Find information on thousands of medical conditions and prescription drugs.

Dubin-Johnson syndrome

Home
Diseases
A
B
C
D
Dandy-Walker syndrome
Darier's disease
Dementophobia
Demyelinating disease
Dendrophobia
Dengue fever
Dental fluorosis
Dentinogenesis imperfecta
Dentophobia
Depersonalization disorder
Dermatitis herpetiformis
Dermatofibroma
Dermatographic urticaria
Dermatomyositis
Dermatophytosis
Desmoplastic small round...
Dextrocardia
Diabetes insipidus
Diabetes mellitus
Diabetes, insulin dependent
Diabetic angiopathy
Diabetic nephropathy
Diabetic neuropathy
Diamond Blackfan disease
Diastrophic dysplasia
Dibasic aminoaciduria 2
Diethylstilbestrol...
DiGeorge syndrome
Dilated cardiomyopathy
Diphallia
Diphtheria
Dipsophobia
Dissociative amnesia
Dissociative fugue
Dissociative identity...
Distemper
Diverticulitis
Diverticulosis
Dk phocomelia syndrome
Doraphobia
Double outlet right...
Downs Syndrome
Dracunculiasis
Duane syndrome
Dubin-Johnson syndrome
Dubowitz syndrome
Duchenne muscular dystrophy
Dupuytren's contracture
Dwarfism
Dysbarism
Dysgerminoma
Dyskeratosis congenita
Dyskinesia
Dysmorphophobia
Dysplasia
Dysplastic nevus syndrome
Dysthymia
Dystonia
E
F
G
H
I
J
K
L
M
N
O
P
Q
R
S
T
U
V
W
X
Y
Z
Medicines

Read more at Wikipedia.org


[List your site here Free!]


Noninfectious Liver Disorders: Assessment and Diagnosis
From Nurse Practitioner, 12/1/03 by Alexander, Doris

Infectious hepatitis is often the initial suspect when abnormal serum liver function test results are discovered in primary care settings. However, noninfectious liver disorders may also present with altered liver function tests. Noninfectious liver disorders require careful assessment of patient history, physical findings, and serum laboratory tests to distinguish among entities that have varying clinical implications and treatments.

Clinicians often assume that infectious hepatitis is the cause of abnormal liver function tests (LFTs), but when virologie markers are absent, other etiologies must be considered. Some of the more common noninfectious liver disorders are fatty liver, primary sclerosing cholangitis, primary biliary cirrhosis, hyperbilirubinemias (Gilbert's syndrome, Crigler-Najjar syndromes types I and II, Dubin-Johnson syndrome), hereditary hemochromatosis, Wilson's disease and alpha-1 antitrypsin deficiency. Primary care providers (PCPs) must distinguish among these noninfectious liver disorders to expedite appropriate treatment. The additional article on page 28 provides a brief discussion on autoimmune hepatitis.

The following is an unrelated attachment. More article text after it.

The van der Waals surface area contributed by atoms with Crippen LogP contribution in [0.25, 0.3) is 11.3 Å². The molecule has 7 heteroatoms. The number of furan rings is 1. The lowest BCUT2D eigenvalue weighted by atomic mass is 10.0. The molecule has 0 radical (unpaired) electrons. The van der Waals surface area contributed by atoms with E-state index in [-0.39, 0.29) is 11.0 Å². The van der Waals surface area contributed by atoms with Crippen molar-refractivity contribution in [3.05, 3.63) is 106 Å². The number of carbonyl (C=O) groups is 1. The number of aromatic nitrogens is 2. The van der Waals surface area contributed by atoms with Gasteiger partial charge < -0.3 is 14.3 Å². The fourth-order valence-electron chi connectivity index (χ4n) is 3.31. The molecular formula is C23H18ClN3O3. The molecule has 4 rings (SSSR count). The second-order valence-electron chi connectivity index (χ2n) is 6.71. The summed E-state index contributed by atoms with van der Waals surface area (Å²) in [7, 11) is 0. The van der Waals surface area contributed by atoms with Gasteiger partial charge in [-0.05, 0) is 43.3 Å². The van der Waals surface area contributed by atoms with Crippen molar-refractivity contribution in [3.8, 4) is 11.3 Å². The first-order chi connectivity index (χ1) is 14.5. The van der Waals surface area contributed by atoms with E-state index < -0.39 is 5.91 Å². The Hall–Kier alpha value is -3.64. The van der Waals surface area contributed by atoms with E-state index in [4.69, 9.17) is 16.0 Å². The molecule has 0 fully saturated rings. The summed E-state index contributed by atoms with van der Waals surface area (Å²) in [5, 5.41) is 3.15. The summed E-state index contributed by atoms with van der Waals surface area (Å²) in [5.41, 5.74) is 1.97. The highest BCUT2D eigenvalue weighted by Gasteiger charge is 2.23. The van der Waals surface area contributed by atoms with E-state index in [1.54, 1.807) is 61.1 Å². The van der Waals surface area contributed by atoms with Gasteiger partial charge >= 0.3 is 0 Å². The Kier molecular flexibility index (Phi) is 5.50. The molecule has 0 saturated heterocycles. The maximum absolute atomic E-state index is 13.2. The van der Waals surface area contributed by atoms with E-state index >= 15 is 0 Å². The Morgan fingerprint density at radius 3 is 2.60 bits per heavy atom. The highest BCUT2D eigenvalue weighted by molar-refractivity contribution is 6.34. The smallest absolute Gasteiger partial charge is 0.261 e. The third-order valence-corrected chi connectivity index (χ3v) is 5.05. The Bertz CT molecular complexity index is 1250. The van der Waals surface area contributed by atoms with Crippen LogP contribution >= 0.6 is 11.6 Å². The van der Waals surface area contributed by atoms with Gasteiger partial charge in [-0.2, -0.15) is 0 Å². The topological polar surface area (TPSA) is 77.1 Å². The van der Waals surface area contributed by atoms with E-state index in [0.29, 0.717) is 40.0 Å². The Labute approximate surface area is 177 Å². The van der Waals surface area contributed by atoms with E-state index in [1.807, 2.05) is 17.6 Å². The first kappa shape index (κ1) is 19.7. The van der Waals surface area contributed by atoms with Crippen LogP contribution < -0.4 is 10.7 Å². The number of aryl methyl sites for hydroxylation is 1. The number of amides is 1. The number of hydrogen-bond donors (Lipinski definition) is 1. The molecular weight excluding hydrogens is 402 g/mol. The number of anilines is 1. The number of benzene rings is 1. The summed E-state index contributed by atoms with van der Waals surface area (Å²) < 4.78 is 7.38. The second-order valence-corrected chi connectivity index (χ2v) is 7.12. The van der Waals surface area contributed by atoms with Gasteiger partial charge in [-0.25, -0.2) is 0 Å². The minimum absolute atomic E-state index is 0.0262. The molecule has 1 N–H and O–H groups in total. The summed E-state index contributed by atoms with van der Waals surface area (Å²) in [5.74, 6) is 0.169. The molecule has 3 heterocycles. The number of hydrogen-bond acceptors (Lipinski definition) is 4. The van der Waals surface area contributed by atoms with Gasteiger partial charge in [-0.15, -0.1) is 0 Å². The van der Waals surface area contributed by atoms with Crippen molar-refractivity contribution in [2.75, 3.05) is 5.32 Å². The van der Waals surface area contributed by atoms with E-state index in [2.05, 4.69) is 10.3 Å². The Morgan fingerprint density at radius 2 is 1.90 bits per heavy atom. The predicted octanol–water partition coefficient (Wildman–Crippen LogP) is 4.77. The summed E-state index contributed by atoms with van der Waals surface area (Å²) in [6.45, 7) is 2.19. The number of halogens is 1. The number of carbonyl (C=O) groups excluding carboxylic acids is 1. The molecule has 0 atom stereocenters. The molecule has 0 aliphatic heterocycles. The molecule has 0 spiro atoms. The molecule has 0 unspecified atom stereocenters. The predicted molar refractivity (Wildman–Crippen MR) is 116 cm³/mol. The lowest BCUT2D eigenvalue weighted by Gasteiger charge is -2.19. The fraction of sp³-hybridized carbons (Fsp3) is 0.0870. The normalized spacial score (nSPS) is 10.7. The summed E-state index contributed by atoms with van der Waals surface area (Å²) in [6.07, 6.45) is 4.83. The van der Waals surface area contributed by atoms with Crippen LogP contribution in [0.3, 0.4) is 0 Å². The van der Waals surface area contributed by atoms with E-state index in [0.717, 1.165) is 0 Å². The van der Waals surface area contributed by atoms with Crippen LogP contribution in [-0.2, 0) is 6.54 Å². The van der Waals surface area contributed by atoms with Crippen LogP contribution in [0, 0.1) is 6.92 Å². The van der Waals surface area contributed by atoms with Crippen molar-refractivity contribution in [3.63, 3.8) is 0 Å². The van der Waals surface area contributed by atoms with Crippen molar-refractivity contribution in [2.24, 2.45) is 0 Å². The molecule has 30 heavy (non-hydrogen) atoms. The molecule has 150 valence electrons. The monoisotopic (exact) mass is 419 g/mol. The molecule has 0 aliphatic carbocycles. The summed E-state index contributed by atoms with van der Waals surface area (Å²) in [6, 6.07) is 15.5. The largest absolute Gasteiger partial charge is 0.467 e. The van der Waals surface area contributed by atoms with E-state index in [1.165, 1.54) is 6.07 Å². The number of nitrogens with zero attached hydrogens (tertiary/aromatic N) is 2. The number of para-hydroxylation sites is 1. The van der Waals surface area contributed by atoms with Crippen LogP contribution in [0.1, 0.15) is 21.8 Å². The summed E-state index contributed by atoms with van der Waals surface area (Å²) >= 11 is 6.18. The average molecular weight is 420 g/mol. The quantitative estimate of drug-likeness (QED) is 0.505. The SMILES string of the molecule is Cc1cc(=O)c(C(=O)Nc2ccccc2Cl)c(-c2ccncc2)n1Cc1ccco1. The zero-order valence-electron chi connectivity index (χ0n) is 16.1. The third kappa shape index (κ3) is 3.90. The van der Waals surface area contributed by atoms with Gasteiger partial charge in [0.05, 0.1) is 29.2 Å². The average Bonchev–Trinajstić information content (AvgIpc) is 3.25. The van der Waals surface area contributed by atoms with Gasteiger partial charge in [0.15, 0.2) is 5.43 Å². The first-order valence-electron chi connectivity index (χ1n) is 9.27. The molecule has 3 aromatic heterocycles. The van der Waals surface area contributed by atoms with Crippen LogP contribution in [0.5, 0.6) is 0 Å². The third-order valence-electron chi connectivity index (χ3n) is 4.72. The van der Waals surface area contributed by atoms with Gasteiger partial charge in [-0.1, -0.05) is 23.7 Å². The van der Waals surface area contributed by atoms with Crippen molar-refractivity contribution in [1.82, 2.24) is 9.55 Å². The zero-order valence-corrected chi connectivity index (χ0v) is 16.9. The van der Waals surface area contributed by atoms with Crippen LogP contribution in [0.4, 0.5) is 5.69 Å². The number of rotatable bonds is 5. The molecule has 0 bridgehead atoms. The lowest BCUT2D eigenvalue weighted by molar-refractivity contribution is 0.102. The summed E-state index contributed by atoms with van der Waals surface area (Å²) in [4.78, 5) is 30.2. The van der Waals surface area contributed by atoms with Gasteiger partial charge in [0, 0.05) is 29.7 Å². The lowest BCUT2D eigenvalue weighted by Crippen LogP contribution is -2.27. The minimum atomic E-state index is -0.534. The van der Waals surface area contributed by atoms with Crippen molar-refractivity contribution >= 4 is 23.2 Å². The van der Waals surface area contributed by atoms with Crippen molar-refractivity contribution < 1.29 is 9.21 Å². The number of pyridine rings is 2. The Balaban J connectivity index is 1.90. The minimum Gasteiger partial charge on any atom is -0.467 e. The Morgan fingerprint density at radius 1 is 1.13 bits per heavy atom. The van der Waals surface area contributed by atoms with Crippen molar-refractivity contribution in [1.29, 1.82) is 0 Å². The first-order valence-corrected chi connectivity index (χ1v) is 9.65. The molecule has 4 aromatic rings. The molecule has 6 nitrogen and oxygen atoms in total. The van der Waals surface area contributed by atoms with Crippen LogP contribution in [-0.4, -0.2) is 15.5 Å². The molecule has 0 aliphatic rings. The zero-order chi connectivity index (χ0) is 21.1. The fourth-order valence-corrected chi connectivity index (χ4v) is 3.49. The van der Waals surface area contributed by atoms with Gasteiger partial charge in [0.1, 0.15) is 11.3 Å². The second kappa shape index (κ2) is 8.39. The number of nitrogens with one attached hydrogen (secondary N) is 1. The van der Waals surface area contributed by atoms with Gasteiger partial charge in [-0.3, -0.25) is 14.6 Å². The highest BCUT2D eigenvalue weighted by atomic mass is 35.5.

* Serum Liver Function Tests

PCPs must assess four areas of liver health to determine the etiology of liver disorders: (1) hepatocellular injury, (2) cholestasis, (3) liver excretory capacity, and (4) synthesis. Tests for hepatocellular injury are aspartate aminotransferase (AST; formerly serum glutamic-oxaloacetic transaminase [SGOT],) and alanine aminotransferase (ALT; formerly serum glutamic-pyruvic transaminase [SGPT]). Serum concentrations of AST (normal:

Liver excretory capacity is measured by the concentration of serum bilirubin (normal total bilirubin: adults, 0.2-1.0 mg/dL; newborns, 1.5-12.0 mg/dL). Normally, bilirubin is broken down (conjugated) by the liver and excreted as bile into the small intestine. In conjugated (direct) hyperbilirubinemia (normal: 0.0-0.2 mg/dL), intrahepatic bilirubin is conjugated normally by the liver but, due to obstructed hepatic biliary ducts, cannot exit the liver and is absorbed into the circulatory system. Bilirubin in urine is always conjugated. Unconjugated (indirect) hyperbilirubinemia (normal: 0.0-0.8 mg/dL) is caused by excessive extrahepatic heme production, as seen in hemolysis. The liver functions normally, but is not able to conjugate the excessive extrahepatic bilirubin into bile, and the unconjugated bilirubin is absorbed into the circulatory system. Bilirubin mg/dL can be converted to ┬Ámols/L by multiplying the mg/dL by 17.10. Serum albumin (normal: 3.5-4.5 g/L) and prothrombin time (PT) (normal: 10-14 seconds) and/or international normalized ratio (INR) (normal: 0.9-1.2) are indicators of the liver's capacity for synthesis of albumin and the clotting factors II, V, VII, IX and X. As the liver loses the vital ability to synthesize these substances, serum albumin decreases and clotting times are prolonged. Low serum albumin levels and increased PT/INR are likely to occur only when 80% or more of liver function is lost.2